Circadian entrainment by food and drugs of abuse

Andrea G. Gillman, George V. Rebec, Norman C. Pecoraro, Ann E.K. Kosobud

Research output: Contribution to journalReview article

3 Scopus citations


Circadian rhythms organize behavior and physiological processes to be appropriate to the predictable cycle of daily events. These rhythms are entrained by stimuli that provide time of day cues (zeitgebers), such as light, which regulates the sleep-wake cycle and associated rhythms. But other events, including meals, social cues, and bouts of locomotor activity, can act as zeitgebers. Recent evidence shows that most organs and tissues contain cells that are capable of some degree of independent circadian cycling, suggesting the circadian system is broadly and diffusely distributed. Within laboratory studies of behavior, circadian rhythms tend to be treated as a complication to be minimized, but they offer a useful model of predictable shifts in behavioral tendencies. In the present review, we summarize the evidence that formed the basis for a hypothesis that drugs of abuse can entrain circadian rhythms and describe the outcome of a series of experiments designed to test that hypothesis. We propose that such drug-entrained rhythms may contribute to demonstrated daily variations in drug metabolism, tolerance, and sensitivity to drug reward. Of particular importance, these rhythms may be evoked by a single episode of drug taking, strengthen with repeated episodes, and re-emerge after long periods of abstinence, thereby contributing to drug abuse, addiction, and relapse.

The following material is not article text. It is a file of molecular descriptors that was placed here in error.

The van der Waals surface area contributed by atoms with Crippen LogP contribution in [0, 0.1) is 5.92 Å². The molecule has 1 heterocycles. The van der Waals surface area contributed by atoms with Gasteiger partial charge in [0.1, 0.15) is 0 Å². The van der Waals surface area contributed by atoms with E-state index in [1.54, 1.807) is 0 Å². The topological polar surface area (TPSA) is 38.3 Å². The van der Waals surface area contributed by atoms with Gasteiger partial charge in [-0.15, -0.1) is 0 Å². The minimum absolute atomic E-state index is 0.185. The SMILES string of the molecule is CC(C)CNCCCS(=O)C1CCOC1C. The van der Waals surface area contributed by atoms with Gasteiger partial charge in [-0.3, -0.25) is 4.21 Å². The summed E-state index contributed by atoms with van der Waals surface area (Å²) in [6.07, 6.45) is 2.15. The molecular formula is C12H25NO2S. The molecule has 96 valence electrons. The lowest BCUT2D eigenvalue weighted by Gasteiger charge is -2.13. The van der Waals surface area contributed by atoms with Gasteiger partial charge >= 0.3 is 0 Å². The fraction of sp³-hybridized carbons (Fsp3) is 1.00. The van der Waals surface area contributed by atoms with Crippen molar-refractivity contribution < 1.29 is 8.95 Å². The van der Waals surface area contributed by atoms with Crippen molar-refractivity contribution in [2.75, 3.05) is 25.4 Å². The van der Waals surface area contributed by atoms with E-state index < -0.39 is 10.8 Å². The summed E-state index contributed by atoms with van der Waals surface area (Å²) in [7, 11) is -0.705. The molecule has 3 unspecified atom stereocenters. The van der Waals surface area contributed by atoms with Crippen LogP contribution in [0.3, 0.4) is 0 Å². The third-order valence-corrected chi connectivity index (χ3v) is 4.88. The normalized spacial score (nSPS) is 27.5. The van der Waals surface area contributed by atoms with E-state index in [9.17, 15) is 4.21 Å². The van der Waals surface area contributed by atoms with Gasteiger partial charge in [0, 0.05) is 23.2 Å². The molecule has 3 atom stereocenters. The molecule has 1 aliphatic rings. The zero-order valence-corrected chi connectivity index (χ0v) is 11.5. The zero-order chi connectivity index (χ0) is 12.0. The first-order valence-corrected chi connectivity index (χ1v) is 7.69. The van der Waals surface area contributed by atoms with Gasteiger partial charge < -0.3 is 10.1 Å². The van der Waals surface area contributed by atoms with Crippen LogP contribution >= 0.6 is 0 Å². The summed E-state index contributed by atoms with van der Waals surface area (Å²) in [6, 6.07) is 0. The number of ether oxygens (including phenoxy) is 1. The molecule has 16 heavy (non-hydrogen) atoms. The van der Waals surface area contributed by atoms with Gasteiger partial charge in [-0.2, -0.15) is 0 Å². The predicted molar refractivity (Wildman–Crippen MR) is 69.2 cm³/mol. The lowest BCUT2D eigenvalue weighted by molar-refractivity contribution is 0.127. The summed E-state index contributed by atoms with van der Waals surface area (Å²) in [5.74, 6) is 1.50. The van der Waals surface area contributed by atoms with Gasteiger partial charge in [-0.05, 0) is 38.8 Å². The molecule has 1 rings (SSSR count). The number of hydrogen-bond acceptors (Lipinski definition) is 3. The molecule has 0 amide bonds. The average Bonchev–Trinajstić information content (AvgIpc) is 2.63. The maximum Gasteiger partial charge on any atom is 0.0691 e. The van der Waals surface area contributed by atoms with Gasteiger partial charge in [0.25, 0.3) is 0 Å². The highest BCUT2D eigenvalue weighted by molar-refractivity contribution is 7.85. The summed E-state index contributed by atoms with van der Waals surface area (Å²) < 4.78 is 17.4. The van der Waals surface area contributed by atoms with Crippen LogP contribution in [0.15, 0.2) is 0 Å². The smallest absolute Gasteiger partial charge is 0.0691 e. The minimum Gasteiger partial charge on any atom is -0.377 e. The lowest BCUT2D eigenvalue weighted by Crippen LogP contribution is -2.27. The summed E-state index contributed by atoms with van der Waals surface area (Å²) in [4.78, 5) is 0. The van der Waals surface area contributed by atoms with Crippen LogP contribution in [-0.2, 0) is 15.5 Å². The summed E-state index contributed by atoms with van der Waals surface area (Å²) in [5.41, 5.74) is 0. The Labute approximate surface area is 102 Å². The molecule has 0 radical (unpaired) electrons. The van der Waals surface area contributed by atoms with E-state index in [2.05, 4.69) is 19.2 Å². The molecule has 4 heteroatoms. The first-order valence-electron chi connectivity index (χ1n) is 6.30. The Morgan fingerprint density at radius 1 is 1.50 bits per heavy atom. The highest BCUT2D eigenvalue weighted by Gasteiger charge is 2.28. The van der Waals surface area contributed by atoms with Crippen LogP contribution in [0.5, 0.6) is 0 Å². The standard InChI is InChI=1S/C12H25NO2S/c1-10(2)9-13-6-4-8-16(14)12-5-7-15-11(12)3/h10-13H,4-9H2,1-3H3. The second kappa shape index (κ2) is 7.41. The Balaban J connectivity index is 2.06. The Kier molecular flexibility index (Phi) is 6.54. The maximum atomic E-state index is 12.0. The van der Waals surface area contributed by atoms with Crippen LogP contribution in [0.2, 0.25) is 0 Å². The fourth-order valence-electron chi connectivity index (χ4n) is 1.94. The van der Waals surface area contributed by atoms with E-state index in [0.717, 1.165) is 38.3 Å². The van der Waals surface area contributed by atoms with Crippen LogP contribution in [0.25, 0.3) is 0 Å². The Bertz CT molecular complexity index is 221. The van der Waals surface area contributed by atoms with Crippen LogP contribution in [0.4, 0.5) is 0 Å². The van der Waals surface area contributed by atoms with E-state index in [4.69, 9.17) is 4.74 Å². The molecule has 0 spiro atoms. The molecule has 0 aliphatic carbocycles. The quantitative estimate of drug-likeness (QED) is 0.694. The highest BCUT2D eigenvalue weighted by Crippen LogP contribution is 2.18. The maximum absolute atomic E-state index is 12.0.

Original languageEnglish (US)
Pages (from-to)23-28
Number of pages6
JournalBehavioural Processes
StatePublished - Aug 2019


  • Circadian rhythm
  • Drug abuse
  • Entrainable oscillators
  • Feeding

ASJC Scopus subject areas

  • Animal Science and Zoology
  • Behavioral Neuroscience

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